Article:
Stevens & Stevens [2015] FCCA 63 (15 January 2015) involved an 87 year old husband admitted by his son to an aged care facility on the Gold Coast and then removed and placed in another one in New Zealand.

In 2011 the Queensland Civil and Administrative Tribunal appointed the Public Trustee of Queensland as administrator of the husband’s affairs, finding he was “easily influenced, that he exhibits short term memory loss, and as a result is unable to retain the consequences of decisions in his memory”. The wife argued that the husband’s removal from home was without her knowledge or consent and that the husband’s application for property adjustment should be summarily dismissed on the basis that the parties had not separated.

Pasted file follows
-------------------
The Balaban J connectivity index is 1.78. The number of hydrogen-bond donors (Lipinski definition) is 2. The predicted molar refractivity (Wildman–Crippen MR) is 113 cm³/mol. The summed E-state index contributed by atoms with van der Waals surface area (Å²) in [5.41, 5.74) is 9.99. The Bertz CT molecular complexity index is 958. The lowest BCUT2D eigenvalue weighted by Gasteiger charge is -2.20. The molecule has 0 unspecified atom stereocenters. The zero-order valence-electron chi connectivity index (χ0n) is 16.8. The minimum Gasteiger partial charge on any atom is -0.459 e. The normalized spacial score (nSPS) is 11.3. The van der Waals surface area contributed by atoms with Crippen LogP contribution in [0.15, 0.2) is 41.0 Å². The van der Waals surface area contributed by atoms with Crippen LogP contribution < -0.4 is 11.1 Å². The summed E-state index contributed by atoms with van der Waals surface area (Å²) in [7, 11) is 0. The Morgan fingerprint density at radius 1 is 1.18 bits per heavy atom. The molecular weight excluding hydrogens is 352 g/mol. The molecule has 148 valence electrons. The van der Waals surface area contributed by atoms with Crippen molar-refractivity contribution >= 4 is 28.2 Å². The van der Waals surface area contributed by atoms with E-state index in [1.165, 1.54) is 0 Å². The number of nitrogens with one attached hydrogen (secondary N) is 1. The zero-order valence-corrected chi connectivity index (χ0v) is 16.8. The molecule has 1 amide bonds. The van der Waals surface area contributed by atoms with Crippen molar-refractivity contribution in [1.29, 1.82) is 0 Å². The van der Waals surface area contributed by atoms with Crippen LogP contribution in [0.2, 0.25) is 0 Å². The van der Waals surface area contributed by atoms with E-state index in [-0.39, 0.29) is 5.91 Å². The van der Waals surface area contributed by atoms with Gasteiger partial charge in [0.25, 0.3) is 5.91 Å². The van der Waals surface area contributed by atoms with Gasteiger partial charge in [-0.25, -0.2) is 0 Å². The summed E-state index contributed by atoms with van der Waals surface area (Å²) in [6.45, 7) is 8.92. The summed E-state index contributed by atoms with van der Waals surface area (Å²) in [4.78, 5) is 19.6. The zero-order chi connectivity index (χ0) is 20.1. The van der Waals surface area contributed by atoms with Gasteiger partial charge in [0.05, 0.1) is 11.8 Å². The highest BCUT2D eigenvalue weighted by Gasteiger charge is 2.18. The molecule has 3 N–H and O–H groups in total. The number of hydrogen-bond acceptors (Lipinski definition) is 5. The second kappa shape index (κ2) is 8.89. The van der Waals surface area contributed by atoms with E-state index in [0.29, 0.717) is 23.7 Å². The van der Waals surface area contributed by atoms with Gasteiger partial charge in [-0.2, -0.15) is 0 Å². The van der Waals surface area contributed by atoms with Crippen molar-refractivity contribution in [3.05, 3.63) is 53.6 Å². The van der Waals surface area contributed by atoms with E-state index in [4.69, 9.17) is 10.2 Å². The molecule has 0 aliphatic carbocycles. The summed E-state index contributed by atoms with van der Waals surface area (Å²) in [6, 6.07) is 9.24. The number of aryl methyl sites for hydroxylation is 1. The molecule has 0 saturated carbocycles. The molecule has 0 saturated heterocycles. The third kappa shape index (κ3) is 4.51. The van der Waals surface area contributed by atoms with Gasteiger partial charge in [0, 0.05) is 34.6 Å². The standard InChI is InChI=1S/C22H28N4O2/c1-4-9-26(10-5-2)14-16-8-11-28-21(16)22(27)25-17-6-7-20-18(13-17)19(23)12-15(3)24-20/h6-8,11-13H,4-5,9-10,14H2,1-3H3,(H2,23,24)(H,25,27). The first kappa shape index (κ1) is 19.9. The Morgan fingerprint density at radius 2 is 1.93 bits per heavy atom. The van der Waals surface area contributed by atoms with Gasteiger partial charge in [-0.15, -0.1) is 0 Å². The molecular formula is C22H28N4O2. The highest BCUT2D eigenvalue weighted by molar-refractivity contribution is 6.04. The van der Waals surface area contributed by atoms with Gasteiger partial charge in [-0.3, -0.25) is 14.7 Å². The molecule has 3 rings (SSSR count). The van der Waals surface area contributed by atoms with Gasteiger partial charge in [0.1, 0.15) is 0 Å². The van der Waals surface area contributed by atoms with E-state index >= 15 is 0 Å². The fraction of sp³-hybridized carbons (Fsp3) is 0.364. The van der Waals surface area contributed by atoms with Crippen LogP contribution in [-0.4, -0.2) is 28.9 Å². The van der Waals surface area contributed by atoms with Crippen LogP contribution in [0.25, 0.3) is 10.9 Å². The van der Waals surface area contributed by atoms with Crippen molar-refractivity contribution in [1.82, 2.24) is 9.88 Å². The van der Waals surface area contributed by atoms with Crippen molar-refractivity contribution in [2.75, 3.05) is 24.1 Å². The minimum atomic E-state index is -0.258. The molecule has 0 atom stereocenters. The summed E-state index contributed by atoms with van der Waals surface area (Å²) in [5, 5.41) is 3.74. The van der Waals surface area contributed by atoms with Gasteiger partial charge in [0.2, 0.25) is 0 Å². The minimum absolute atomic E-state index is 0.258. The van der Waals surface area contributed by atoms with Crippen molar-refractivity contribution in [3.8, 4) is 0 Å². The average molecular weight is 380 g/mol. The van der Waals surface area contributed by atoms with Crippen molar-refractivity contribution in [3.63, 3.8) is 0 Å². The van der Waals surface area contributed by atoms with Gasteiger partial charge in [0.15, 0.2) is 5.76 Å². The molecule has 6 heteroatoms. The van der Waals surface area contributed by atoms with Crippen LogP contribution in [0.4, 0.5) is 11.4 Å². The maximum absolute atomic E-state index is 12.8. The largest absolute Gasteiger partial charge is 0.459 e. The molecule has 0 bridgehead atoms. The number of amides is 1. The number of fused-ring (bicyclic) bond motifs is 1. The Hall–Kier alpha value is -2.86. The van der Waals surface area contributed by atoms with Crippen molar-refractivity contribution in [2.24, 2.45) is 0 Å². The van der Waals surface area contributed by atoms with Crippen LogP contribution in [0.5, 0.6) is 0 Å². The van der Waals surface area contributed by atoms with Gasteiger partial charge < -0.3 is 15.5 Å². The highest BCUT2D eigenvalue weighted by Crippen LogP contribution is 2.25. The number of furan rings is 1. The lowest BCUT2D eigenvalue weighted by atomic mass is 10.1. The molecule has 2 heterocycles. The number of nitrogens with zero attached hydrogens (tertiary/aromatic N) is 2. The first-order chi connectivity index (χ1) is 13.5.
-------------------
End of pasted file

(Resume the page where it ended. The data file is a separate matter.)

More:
Judge Lapthorn dismissed the wife’s summary dismissal application. The Public Trustee of Queensland as the husband’s litigation guardian. The Court (at [20]-[21]) distinguished its ruling in similar circumstances in Shearer & Defazio [2013] FCCA 1596 (that it would not in that case be just and equitable to make a property adjustment order in the absence of evidence that the parties’ marriage had broken down) by referring to a letter from a doctor annexed to the affidavit of the husband’s solicitor saying which said that the husband had indicated to him that he wanted a divorce.

Judge Lapthorn said that such issues as whether the husband had been influenced by the children or the relief sought was an abuse of process, could not be determined whether evidence tested at a final hearing.